There are roughly 40 likeminded grapplers in the gym, true mat rats, eager to absorb some of this legends knowledge. We kick off with one of Imanari’s warm up drills rolling from leg to leg with our partners; later to learn how many different attacks Imanari can throw out of this movement is bewildering. For the first few minutes there is a seed of doubt and I think ‘shit what am I doing here’ but after a few failed attempts and chuckles I started to settle into the techniques. Looking round the room it’s reassuring to see grapplers at various levels having fun trying out the new techniques, many of which none of us have ever used before.


Imanari takes special care to get round everyone, allowing a good amount of time for us to absorb the techniques. He’s a man of a few words, I suspect he doesn’t speak much English, but jiu-jitsu is a universal language and it’s great to see that even with few words he can get his teaching across to us with ease. Throughout the 2 hours we cover knee bars, heel hooks, toeholds and ankle locks, some come naturally but some will need a lot more work to get technique just right.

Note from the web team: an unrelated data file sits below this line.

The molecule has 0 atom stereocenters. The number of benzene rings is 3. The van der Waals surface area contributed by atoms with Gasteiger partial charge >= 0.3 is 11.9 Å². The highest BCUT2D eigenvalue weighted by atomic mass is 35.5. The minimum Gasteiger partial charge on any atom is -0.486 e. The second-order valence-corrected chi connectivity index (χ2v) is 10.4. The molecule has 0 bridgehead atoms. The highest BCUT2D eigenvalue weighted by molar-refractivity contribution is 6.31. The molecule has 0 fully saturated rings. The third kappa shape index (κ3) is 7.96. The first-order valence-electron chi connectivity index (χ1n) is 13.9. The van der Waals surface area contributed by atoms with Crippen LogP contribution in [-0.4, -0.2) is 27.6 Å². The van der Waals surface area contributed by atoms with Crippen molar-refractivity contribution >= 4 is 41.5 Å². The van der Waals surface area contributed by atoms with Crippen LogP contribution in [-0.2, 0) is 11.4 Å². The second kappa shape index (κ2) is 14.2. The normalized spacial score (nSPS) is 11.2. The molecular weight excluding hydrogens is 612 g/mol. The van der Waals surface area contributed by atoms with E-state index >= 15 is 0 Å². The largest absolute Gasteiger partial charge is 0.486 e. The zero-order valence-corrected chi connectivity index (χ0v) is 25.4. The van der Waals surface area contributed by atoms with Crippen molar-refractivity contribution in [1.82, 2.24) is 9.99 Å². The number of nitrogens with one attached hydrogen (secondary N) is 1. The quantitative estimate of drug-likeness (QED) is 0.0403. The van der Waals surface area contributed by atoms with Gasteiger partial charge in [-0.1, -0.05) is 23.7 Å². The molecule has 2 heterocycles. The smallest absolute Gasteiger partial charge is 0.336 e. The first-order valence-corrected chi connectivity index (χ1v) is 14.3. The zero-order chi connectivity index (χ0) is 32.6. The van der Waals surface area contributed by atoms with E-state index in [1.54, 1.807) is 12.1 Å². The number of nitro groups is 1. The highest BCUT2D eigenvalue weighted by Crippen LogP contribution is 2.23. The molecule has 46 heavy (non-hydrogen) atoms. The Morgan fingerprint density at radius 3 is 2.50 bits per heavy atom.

It was a huge eye opener just how many submissions there are from 50/50 guard, by the end of the seminar the room is filled with good vibes with guys who travelled from up and down the country to make the most of this opportunity.

For me, that’s one more jiu-jitsu experience checked of my bucket list, with many more to look forward to, very grateful to have learned direct from Imanari. Hopefully I’ll have the chance to showcase what I’ve taken from this incredible session next time I compete.14856077_10154255524062730_149120785813692185_o.jpg